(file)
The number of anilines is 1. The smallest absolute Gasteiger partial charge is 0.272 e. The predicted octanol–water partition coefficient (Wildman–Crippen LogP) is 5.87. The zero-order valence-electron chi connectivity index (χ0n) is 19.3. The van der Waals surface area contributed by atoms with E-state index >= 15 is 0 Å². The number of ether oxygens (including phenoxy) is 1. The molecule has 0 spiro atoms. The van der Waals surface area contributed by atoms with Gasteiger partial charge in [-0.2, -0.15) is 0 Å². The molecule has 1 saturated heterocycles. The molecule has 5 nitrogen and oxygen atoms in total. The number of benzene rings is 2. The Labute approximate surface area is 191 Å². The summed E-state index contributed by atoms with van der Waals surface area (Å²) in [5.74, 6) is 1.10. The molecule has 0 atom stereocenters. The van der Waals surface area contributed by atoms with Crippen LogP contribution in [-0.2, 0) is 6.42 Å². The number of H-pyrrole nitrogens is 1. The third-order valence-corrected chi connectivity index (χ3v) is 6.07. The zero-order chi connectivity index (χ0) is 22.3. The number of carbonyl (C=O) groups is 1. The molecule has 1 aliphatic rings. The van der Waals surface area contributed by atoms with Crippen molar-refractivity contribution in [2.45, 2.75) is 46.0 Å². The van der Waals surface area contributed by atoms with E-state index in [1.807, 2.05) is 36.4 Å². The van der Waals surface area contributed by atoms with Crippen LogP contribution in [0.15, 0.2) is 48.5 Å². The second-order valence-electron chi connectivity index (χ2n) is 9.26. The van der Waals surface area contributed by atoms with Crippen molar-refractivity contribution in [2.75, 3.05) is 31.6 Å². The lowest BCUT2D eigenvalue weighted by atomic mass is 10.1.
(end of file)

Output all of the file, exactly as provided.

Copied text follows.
The number of anilines is 1. The smallest absolute Gasteiger partial charge is 0.272 e. The predicted octanol–water partition coefficient (Wildman–Crippen LogP) is 5.87. The zero-order valence-electron chi connectivity index (χ0n) is 19.3. The van der Waals surface area contributed by atoms with E-state index >= 15 is 0 Å². The number of ether oxygens (including phenoxy) is 1. The molecule has 0 spiro atoms. The van der Waals surface area contributed by atoms with Gasteiger partial charge in [-0.2, -0.15) is 0 Å². The molecule has 1 saturated heterocycles. The molecule has 5 nitrogen and oxygen atoms in total. The number of benzene rings is 2. The Labute approximate surface area is 191 Å². The summed E-state index contributed by atoms with van der Waals surface area (Å²) in [5.74, 6) is 1.10. The molecule has 0 atom stereocenters. The van der Waals surface area contributed by atoms with Crippen LogP contribution in [-0.2, 0) is 6.42 Å². The number of H-pyrrole nitrogens is 1. The third-order valence-corrected chi connectivity index (χ3v) is 6.07. The zero-order chi connectivity index (χ0) is 22.3. The number of carbonyl (C=O) groups is 1. The molecule has 1 aliphatic rings. The van der Waals surface area contributed by atoms with Crippen molar-refractivity contribution in [2.45, 2.75) is 46.0 Å². The van der Waals surface area contributed by atoms with E-state index in [1.807, 2.05) is 36.4 Å². The van der Waals surface area contributed by atoms with Crippen LogP contribution in [0.15, 0.2) is 48.5 Å². The second-order valence-electron chi connectivity index (χ2n) is 9.26. The van der Waals surface area contributed by atoms with Crippen molar-refractivity contribution in [2.75, 3.05) is 31.6 Å². The lowest BCUT2D eigenvalue weighted by atomic mass is 10.1.